Texas Municipalities Await a Hard and Fast Rule Against Releasing Dates of Birth under PIA
The very first section of the Texas Public Information Act (“PIA”) states that “each person is entitled, unless otherwise expressly provided by law, at all times to complete information about the affairs of government and the official acts of public officials and employees.” Our concern at the moment is with the part that says “unless otherwise expressly provided by law.”
The PIA itself specifically provides for 63 categories of information excepted from required disclosure, most of which are fairly narrow in scope, such as driver’s licenses, birth certificates, social security numbers, credit card numbers, etc. However, there is one particularly broad exception which excepts from disclosure “information considered to be confidential by law, either constitutional, statutory, or by judicial decision.” Practitioners often call this exception the “catch-all exception” because it essentially encompasses all law outside of the PIA regarding confidentiality.
One relatively broad category of information encompassed by the catch-all exception is information that is considered confidential under common-law privacy. According to the seminal Texas case on privacy, Indus. Found. v. Tex. Indus. Accident Bd., 540 S.W.2d 668 (Tex. 1976), information is deemed confidential under common-law privacy if “(1) the information contains highly intimate or embarrassing facts the publication of which would be highly objectionable to a reasonable person, and (2) the information is not of legitimate concern to the public.”
However, the PIA generally does not allow governmental bodies to determine for themselves whether information they hold is excepted from public disclosure, and so they must request a decision from the Texas Attorney General as to whether the specific information requested by a member of the public may be withheld. Therefore, a governmental body must ask for a decision from the attorney general before it may withhold information on the basis of common-law privacy.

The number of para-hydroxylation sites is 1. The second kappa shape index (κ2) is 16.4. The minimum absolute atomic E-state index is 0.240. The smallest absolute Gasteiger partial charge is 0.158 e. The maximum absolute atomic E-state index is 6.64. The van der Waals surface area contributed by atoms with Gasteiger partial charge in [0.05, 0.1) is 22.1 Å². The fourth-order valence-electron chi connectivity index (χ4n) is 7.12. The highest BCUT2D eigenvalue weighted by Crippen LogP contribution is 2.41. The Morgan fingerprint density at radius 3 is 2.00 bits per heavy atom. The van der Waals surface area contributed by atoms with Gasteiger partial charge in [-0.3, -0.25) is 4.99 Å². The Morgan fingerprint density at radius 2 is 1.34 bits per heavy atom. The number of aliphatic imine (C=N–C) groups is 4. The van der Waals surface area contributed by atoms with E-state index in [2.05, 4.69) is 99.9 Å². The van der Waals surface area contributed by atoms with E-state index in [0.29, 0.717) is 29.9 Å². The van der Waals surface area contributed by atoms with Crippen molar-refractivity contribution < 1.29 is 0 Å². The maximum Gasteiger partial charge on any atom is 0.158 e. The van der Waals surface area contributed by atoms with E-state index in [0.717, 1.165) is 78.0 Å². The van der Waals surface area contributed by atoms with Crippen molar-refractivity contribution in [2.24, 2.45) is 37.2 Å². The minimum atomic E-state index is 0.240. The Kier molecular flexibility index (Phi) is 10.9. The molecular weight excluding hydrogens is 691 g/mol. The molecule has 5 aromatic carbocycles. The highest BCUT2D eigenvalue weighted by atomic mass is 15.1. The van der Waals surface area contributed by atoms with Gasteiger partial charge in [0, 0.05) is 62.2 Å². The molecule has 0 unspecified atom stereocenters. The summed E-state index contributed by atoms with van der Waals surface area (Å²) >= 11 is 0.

Historically, the Texas Attorney General would not allow governmental bodies to withhold the dates-of-birth of members of the public on the basis of common-law privacy, finding that dates-of-birth are generally not highly intimate or embarrassing. However, the City of Dallas, Texas, recently sued the attorney general, seeking to overturn the attorney general’s decision that the city could not withhold the dates-of-birth of members of the public that were contained in information requested under the PIA. As a result of that lawsuit, the Third Court of Appeals determined that the dates-of-birth of members of the public are, indeed, confidential under common-law privacy.
Nevertheless, under the strictures of the PIA, governmental bodies must continue to request a decision from the attorney general to withhold dates-of-birth until either the Texas Legislature enacts a law allowing dates-of-birth to be withheld without the necessity of a decision from the attorney general, or the attorney general renders what is known as a “previous determination” applicable to the governing body. Several governing bodies have already requested and received a previous determination from the attorney general, but each such previous determination rendered allows only that governmental body to withhold dates-of-birth without having to request a decision from the attorney general in the future. The attorney general may, however, render a previous determination applicable to all governmental bodies, as has been done in the past for such information as the personal cellular telephone numbers of peace officers, e-mail addresses of members of the public, W-2 and W-4 Forms, fingerprints, and other sundry information. Whether a universal previous determination as to dates-of-birth is on the horizon is yet to be seen; however, and in the meantime, much time and money is being spent by governmental bodies to keep dates-of-birth—maybe even yours—from being disclosed to the public at large.